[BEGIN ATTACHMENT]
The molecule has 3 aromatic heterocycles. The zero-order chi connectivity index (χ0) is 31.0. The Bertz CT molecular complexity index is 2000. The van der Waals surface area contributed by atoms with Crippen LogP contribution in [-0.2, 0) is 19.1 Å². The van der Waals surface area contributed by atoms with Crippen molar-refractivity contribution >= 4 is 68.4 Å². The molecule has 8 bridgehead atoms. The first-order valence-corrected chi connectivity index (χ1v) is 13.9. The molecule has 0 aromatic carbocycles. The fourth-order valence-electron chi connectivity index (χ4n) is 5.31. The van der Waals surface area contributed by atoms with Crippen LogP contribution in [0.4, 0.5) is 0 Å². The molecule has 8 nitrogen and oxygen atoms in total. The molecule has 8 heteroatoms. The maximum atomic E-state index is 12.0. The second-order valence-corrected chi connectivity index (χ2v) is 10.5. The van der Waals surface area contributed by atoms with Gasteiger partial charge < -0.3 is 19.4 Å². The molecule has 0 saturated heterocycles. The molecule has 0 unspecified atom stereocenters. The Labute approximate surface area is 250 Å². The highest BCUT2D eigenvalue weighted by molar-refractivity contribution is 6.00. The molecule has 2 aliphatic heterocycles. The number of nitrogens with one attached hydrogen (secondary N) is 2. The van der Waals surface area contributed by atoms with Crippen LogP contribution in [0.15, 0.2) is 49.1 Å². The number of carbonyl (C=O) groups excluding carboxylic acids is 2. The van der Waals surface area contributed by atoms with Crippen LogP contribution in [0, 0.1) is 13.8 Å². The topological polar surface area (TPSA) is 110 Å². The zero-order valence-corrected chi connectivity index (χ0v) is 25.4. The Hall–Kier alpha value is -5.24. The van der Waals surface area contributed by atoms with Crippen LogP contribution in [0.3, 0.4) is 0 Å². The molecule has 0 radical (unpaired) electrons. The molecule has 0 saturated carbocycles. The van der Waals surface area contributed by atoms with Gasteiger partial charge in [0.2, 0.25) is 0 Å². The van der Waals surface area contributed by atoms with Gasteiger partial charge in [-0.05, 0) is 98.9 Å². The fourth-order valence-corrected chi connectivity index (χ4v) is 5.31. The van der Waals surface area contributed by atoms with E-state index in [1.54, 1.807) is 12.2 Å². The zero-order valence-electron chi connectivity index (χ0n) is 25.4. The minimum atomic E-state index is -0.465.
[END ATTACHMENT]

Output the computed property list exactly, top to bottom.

The molecule has 3 aromatic heterocycles. The zero-order chi connectivity index (χ0) is 31.0. The Bertz CT molecular complexity index is 2000. The van der Waals surface area contributed by atoms with Crippen LogP contribution in [-0.2, 0) is 19.1 Å². The van der Waals surface area contributed by atoms with Crippen molar-refractivity contribution >= 4 is 68.4 Å². The molecule has 8 bridgehead atoms. The first-order valence-corrected chi connectivity index (χ1v) is 13.9. The molecule has 0 aromatic carbocycles. The fourth-order valence-electron chi connectivity index (χ4n) is 5.31. The van der Waals surface area contributed by atoms with Crippen LogP contribution in [0.4, 0.5) is 0 Å². The molecule has 8 nitrogen and oxygen atoms in total. The molecule has 8 heteroatoms. The maximum atomic E-state index is 12.0. The second-order valence-corrected chi connectivity index (χ2v) is 10.5. The van der Waals surface area contributed by atoms with Gasteiger partial charge < -0.3 is 19.4 Å². The molecule has 0 saturated heterocycles. The molecule has 0 unspecified atom stereocenters. The Labute approximate surface area is 250 Å². The highest BCUT2D eigenvalue weighted by molar-refractivity contribution is 6.00. The molecule has 2 aliphatic heterocycles. The number of nitrogens with one attached hydrogen (secondary N) is 2. The van der Waals surface area contributed by atoms with Crippen LogP contribution in [0.15, 0.2) is 49.1 Å². The number of carbonyl (C=O) groups excluding carboxylic acids is 2. The van der Waals surface area contributed by atoms with Crippen LogP contribution in [0, 0.1) is 13.8 Å². The topological polar surface area (TPSA) is 110 Å². The zero-order valence-corrected chi connectivity index (χ0v) is 25.4. The Hall–Kier alpha value is -5.24. The van der Waals surface area contributed by atoms with Crippen LogP contribution in [0.3, 0.4) is 0 Å². The molecule has 0 radical (unpaired) electrons. The molecule has 0 saturated carbocycles. The van der Waals surface area contributed by atoms with Gasteiger partial charge in [0.2, 0.25) is 0 Å². The van der Waals surface area contributed by atoms with Gasteiger partial charge in [-0.05, 0) is 98.9 Å². The fourth-order valence-corrected chi connectivity index (χ4v) is 5.31. The van der Waals surface area contributed by atoms with E-state index in [1.54, 1.807) is 12.2 Å². The zero-order valence-electron chi connectivity index (χ0n) is 25.4. The minimum atomic E-state index is -0.465.